The wireless network may comprise and/or interface with any type of communication, telecommunication, data, cellular, and/or radio network or other similar type of system. In some embodiments, the wireless network may be configured to operate according to specific standards or other types of predefined rules or procedures. Thus, particular embodiments of the wireless network may implement communication standards, such as Global System for Mobile Communications (GSM), Universal Mobile Telecommunications System (UMTS), Long Term Evolution (LTE), and/or other suitable 2G, 3G, 4G, or 5G standards; wireless local area network (WLAN) standards, such as the IEEE 802.11 standards; and/or any other appropriate wireless communication standard, such as the Worldwide Interoperability for Microwave Access (WiMax), Bluetooth, Z-Wave and/or ZigBee standards.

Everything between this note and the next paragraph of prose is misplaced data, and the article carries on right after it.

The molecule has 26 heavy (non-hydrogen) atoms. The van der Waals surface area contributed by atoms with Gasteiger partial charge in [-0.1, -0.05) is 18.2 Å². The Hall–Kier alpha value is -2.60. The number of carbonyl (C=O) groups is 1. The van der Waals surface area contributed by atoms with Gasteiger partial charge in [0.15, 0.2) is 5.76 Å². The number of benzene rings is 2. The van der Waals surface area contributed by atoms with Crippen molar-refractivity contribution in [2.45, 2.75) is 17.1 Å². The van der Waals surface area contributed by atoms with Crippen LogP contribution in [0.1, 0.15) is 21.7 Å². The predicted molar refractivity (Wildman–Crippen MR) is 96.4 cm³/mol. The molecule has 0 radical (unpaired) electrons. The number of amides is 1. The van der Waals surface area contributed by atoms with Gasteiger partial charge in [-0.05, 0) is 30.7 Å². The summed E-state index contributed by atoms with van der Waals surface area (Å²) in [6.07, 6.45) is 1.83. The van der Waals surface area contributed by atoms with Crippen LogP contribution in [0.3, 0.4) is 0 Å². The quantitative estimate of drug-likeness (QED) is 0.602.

As used herein, network node refers to equipment capable, configured, arranged and/or operable to communicate directly or indirectly with a wireless device and/or with other network nodes or equipment in the wireless network to enable and/or provide wireless access to the wireless device and/or to perform other functions (e.g., administration) in the wireless network. Examples of network nodes include, but are not limited to, access points (APs) (e.g., radio access points), base stations (BSs) (e.g., radio base stations, Node Bs, evolved Node Bs (eNBs) and NR NodeBs (gNBs)). Base stations may be categorized based on the amount of coverage they provide (or, stated differently, their transmit power level) and may then also be referred to as femto base stations, pica base stations, micro base stations, or macro base stations. A base station may be a relay node or a relay donor node controlling a relay. A network node may also include one or more (or all) parts of a distributed radio base station such as centralized digital units and/or remote radio units (RRUs), sometimes referred to as Remote Radio Heads (RRHs). Such remote radio units may or may not be integrated with an antenna as an antenna integrated radio. Parts of a distributed radio base station may also be referred to as nodes in a distributed antenna system (DAS). Yet further examples of network nodes include multi-standard radio (MSR) equipment such as MSR BSs, network controllers such as radio network controllers (RNCs) or base station controllers (BSCs), base transceiver stations (BTSs), transmission points, transmission nodes, multi-cell/multicast coordination entities (MCEs), core network nodes (e.g., MSCs, MMEs), O&M nodes, OSS nodes, SON nodes, positioning nodes (e.g., E-SMLCs), and/or MDTs. As another example, a network node may be a virtual network node as described in more detail below. More generally, however, network nodes may represent any suitable device (or group of devices) capable, configured, arranged, and/or operable to enable and/or provide a wireless device with access to the wireless network or to provide some service to a wireless device that has accessed the wireless network.